For the first time, astronomers have observed, in the same image, the shadow of the black hole at the centre of a galaxy and the powerful jet expelled from it
The observations of the galaxy Messier 87 (M87) were done in 2018 with telescopes from the Global Millimetre VLBI Array (GMVA), the Atacama Large Millimeter/ submillimeter Array (ALMA), of which ESO is a partner, and the Greenland Telescope (GLT).
Most galaxies harbour a supermassive black hole at their centre. While black holes are known for engulfing matter in their immediate vicinity, they can also launch powerful jets of matter that extend beyond the galaxies that they live in.
Understanding how black holes create such enormous jets has been a long-standing problem in astronomy.
Ru-Sen Lu, from the Shanghai Astronomical Observatory in China, said: “We know that jets are ejected from the region surrounding black holes, but we still do not fully understand how this actually happens.
“To study this directly we need to observe the origin of the jet as close as possible to the black hole.”
The new image shows precisely this for the first time: how the base of a jet connects with the matter swirling around a supermassive black hole.
The target is the galaxy M87, located 55 million light-years away in our cosmic neighbourhood, and home to a black hole 6.5 billion times more massive than the sun.
Previous observations had managed to separately image the region close to the black hole and the jet, but this is the first time both features have been observed together.
Such a large network can discern very small details in the region around M87’s black hole.
Shadow of a black hole
The new image shows the jet emerging near the black hole, as well as what scientists call the ‘shadow’ of the black hole.
As matter orbits the black hole, it heats up and emits light. The black hole bends and captures some of this light, creating a ring-like structure around the black hole as seen from Earth.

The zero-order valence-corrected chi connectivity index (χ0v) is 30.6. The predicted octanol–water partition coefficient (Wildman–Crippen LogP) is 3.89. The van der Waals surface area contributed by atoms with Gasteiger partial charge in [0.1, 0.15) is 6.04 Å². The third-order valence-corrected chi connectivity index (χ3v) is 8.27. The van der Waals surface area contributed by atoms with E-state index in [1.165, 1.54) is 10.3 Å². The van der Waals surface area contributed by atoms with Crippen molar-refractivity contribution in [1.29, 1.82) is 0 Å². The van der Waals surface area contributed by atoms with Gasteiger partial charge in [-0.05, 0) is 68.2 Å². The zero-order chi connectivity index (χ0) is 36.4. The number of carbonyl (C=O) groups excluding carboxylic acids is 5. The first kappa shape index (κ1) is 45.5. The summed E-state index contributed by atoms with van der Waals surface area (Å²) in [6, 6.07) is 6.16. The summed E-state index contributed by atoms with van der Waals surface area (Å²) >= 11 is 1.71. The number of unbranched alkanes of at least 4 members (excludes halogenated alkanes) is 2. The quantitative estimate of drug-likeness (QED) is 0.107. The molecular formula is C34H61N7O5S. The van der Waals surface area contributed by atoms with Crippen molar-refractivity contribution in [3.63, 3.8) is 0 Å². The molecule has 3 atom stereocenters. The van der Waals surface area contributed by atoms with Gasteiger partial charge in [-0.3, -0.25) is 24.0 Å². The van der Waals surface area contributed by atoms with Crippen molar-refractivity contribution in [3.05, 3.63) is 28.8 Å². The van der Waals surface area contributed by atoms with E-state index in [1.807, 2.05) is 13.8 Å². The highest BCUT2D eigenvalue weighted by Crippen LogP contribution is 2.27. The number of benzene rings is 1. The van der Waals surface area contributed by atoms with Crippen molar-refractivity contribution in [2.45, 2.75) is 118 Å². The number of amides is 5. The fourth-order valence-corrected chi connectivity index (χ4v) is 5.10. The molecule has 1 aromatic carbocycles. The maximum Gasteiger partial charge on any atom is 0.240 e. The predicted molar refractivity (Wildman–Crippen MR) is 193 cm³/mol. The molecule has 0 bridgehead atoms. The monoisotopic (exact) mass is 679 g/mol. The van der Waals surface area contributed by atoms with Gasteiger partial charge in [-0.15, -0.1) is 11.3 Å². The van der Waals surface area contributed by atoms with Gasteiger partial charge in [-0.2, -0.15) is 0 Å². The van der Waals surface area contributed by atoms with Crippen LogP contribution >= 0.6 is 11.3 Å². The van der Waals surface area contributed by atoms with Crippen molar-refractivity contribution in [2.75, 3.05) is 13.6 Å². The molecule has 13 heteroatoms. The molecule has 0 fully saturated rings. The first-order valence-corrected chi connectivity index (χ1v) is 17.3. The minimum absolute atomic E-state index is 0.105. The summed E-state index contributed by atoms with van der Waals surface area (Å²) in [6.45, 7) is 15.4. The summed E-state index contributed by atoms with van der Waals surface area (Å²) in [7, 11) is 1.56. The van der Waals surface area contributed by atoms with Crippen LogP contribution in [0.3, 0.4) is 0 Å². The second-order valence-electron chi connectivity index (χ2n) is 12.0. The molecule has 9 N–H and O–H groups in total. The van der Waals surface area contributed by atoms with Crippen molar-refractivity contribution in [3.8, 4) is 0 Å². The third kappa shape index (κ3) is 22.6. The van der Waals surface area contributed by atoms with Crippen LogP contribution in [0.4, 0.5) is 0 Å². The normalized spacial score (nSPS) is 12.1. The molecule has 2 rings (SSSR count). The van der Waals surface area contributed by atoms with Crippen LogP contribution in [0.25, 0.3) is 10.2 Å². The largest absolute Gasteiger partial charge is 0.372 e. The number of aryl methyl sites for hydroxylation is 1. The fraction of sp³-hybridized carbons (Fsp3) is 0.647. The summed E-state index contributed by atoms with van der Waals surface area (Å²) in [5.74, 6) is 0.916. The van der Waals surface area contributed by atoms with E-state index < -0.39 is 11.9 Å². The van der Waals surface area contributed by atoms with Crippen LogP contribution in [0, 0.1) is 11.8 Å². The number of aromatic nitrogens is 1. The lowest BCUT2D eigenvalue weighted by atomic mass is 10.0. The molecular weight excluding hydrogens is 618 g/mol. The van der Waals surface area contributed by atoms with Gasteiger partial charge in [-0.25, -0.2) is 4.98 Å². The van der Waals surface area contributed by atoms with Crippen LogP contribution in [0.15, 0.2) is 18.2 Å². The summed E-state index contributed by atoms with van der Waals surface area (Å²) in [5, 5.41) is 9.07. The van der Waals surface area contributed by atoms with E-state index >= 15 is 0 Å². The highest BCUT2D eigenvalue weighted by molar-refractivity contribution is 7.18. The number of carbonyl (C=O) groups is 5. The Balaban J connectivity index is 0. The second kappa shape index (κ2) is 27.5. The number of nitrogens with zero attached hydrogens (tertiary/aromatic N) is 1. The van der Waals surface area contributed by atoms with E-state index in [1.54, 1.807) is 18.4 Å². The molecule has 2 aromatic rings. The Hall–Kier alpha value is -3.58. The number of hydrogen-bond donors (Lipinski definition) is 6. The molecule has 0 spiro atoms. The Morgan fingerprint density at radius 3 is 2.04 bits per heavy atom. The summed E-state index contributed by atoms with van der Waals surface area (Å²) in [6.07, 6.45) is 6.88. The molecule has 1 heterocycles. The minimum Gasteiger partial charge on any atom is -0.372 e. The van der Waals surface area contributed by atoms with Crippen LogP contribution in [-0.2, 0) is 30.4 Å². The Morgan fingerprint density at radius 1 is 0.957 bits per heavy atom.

The darkness at the centre of the ring is the black hole shadow, which was first imaged by the Event Horizon Telescope (EHT) in 2017.
Both this new image and the EHT one combine data taken with several radio-telescopes worldwide, but the new image shows radio light emitted at a longer wavelength than the EHT one: 3.5mm instead of 1.3mm.
Thomas Krichbaum, of the Max Planck Institute for Radio Astronomy in Germany, said: “At this wavelength, we can see how the jet emerges from the ring of emission around the central supermassive black hole.”
The size of the ring observed by the GMVA network is roughly 50% larger in comparison to the Event Horizon Telescope image.
Keiichi Asada, from the Academia Sinica in Taiwan, explained: “To understand the physical origin of the bigger and thicker ring, we had to use computer simulations to test different scenarios.”
The results suggest the new image reveals more of the material that is falling towards the black hole than what could be observed with the EHT.
These new observations of M87’s black hole were conducted in 2018 with the GMVA, which consists of 14 radio-telescopes in Europe and North America.
In addition, two other facilities were linked to the GMVA: the Greenland Telescope and ALMA, of which ESO is a partner.
ALMA consists of 66 antennas in the Chilean Atacama desert, and it played a key role in these observations.
The data collected by all these telescopes worldwide are combined using a technique called interferometry, which synchronises the signals taken by each individual facility.
But to properly capture the actual shape of an astronomical object it’s important that the telescopes are spread all over the Earth.
The GMVA telescopes are mostly aligned east-to-west, so the addition of ALMA in the Southern Hemisphere proved essential to capture this image of the jet and shadow of M87’s black hole.
Lu said: “Thanks to ALMA’s location and sensitivity, we could reveal the black hole shadow and see deeper into the emission of the jet at the same time.”
Image 1: This image shows the jet and shadow of the black hole at the centre of the M87 galaxy together for the first time. The observations were obtained with telescopes from the Global Millimetre VLBI Array (GMVA), the Atacama Large Millimeter/ submillimeter Array (ALMA), of which ESO is a partner, and the Greenland Telescope. This image gives scientists the context needed to understand how the powerful jet is formed. The new observations also revealed that the black hole’s ring, shown here in the inset, is 50% larger than the ring observed at shorter radio wavelengths by the Event Horizon Telescope (EHT). This suggests that in the new image, we see more of the material that is falling towards the black hole than what we could see with the EHT. Credit: R-S Lu (SHAO), E Ros (MPIfR), S Dagnello (NRAO/ AUI/ NSF).
Image 2: Scientists observing the compact radio core of M87 have discovered new details about the galaxy’s supermassive black hole. In this artist’s conception, the black hole’s massive jet is seen rising up from the centre of the black hole. The observations on which this illustration is based represent the first time that the jet and the black hole shadow have been imaged together, giving scientists new insights into how black holes can launch these powerful jets. Credit: S Dagnello (NRAO/ AUI/ NSF).